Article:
Women are at the heart of civil society organisations. Through them they have achieved many successes, challenged oppressive practices at a local and global level and have developed outstanding entrepreneurial activities. Yet Civil Service Organisation (CSO) research tends to ignore considerations of gender and the rich history of activist feminist organisations is rarely examined.
This collection examines the nexus between the emancipation of women, and their role(s) in these organisations. Featuring contrasting studies from a wide range of contributors from different parts of the world, it covers emerging issues such as the role of social media in organising, the significance of religion in many cultural contexts, activism in Eastern Europe and the impact of environmental degradation on women’s lives. Asking whether involvement in CSOs offers a potential source of emancipation for women or maintains the status quo, this anthology will also have an impact on policy and practice in relation to equal opportunities.
"This anthology is a testament to both women's activism and the idea that together women's CSOs across the world can make a collective difference." Voluntas
"An essential guide to research on civil society organisations and women's empowerment in a wide range of international contexts." Marjorie Mayo, Goldsmiths, University of London
"Rife with important insights for researchers and practitioners with emancipatory ambitions, and a wonderful example of the value of cross-fertilizing gender studies and research into civil society organizations." Charlotte Holgersson, KTH Royal Institute of Technology, Sweden
Christina Schwabenland is a Reader in Public and Voluntary Sector Management at the University of Bedfordshire. She has a doctorate in voluntary sector studies, has published two books on voluntary sector research and is currently researching diversity management in the voluntary sector and her work has been published in Human Relations, Organization and Culture and Organization.
Chris Lange is currently is engaged in nonprofit management and social work of a faith-based organisation in Beirut, Lebanon. She has a doctorate in political science from the Free University of Berlin, worked in Third Sector research as a freelancer and taught at the Alice Salomon-University of Applied Social Sciences in Berlin. She is co-founder of the Affinity Group of Gender of ISTR.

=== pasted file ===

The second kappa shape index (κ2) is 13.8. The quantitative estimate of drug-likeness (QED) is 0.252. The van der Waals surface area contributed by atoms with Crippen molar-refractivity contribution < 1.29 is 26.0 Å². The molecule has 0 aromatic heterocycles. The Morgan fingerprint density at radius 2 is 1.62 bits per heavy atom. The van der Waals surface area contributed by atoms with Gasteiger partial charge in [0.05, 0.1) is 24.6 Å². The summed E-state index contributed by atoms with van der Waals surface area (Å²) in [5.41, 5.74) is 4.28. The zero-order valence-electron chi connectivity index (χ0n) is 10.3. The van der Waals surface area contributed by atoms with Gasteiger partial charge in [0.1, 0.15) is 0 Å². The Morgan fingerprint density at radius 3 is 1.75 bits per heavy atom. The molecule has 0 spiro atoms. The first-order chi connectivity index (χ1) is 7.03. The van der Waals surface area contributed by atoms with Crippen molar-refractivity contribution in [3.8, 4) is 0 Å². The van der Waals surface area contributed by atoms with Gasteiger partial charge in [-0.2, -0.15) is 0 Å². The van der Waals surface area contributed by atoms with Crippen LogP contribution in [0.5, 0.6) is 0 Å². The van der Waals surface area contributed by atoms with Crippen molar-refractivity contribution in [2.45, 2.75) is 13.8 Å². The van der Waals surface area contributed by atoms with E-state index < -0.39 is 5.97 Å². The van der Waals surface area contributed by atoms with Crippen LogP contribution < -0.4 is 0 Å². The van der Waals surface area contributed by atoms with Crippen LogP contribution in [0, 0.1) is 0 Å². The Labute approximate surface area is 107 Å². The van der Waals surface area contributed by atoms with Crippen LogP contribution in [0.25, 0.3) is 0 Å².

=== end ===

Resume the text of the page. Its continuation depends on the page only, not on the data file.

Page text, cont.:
Jenny Onyx is Professor of Community Management in the Business School at the University Technology Sydney (UTS). She is Co-Director of Cosmopolitan Civil Societies research center, and former Editor of Third Sector Review. She is particularly concerned with issues of advocacy, social capital, volunteering and civil society and has published widely in these fields.
Sachiko Nakagawa researches social enterprise and social inclusion, focusing on work integration social enterprises (WISEs) for the disabled. She publishes many papers in international conferences, international journals and books edited by foreign researchers. She is an active member of International Society for Third Sector Research (ISTR), for which she was previously coordinator of the Affinity Group on Gender, and EMES European Research Network and is also a partner of the International Comparative Social Enterprise Models (ICSEM) project.
Introduction ~ Schwabenland, Christina Schwabenland; Chris Lange, Sachiko Nakagawa and Jennifer Onyx:
‘Empowerment’ as women’s emancipation? A global study in the influence of feminism in women’s NGOs ~ Ruth Phillips;
“Se non or quando?” (If not now, when ?) Birth, growth and challenges of a new voice within the feminist scenario in Italy ~ Elena Elia;
Street harassment activism in the 21st century ~ Rochelle Keyhane;
New gender-political impulses from Eastern Europe: the case of Pussy Riot ~ Eva Maria Hinterhuber and Gesine Fuchs;
How a feminist activist group builds its repertoire of actions: a case study ~ Fabien Hildwein;
From feminist extravagance to citizen demand: the movement for abortion legalization in Uruguay ~ Ines Pousadela;
Sustainability from the bottom up: Women as change agents in the Niger delta ~ Charisma Acey;
Section two: Emancipating organisation(s);
A Women’s NGO as an incubator: promoting identity-based associations in Nepalese civil society ~ Masako Tanaka;
Gender Democracy and Women’s Self Empowerment: A case of Somali diaspora civil society ~ Marco Tavanti, Cawo Abdi and Blaire MacHarg;
The role of civil society organisations in the emancipation of Portuguese Roma women ~ Raquel Rego;
Breaking down dichotomies in the narratives of women’s activism in Morocco ~ Aura Lounasmaa;
Working within associations: Recognition in the public space for women? ~ Annie Dussuet and Erica Flahault;
Flexible working practices in charities: supporting or hindering women’s emancipation in the workplace? ~ Sally East and Gareth Morgan;
Examining and contextualising the impact of Kenya’s Maendeleo ya Wanawake Organization Organization (MYWO) through an African feminist lens ~ Anne Namatsi Lutomia, Brenda Nyandiko Sanya and Dorothy Owino Rombo;
Conclusions: Organizing for emancipation/ emancipating organizations? ~ Christina Schwabenland; Chris Lange, Sachiko Nakagawa and Jennifer Onyx.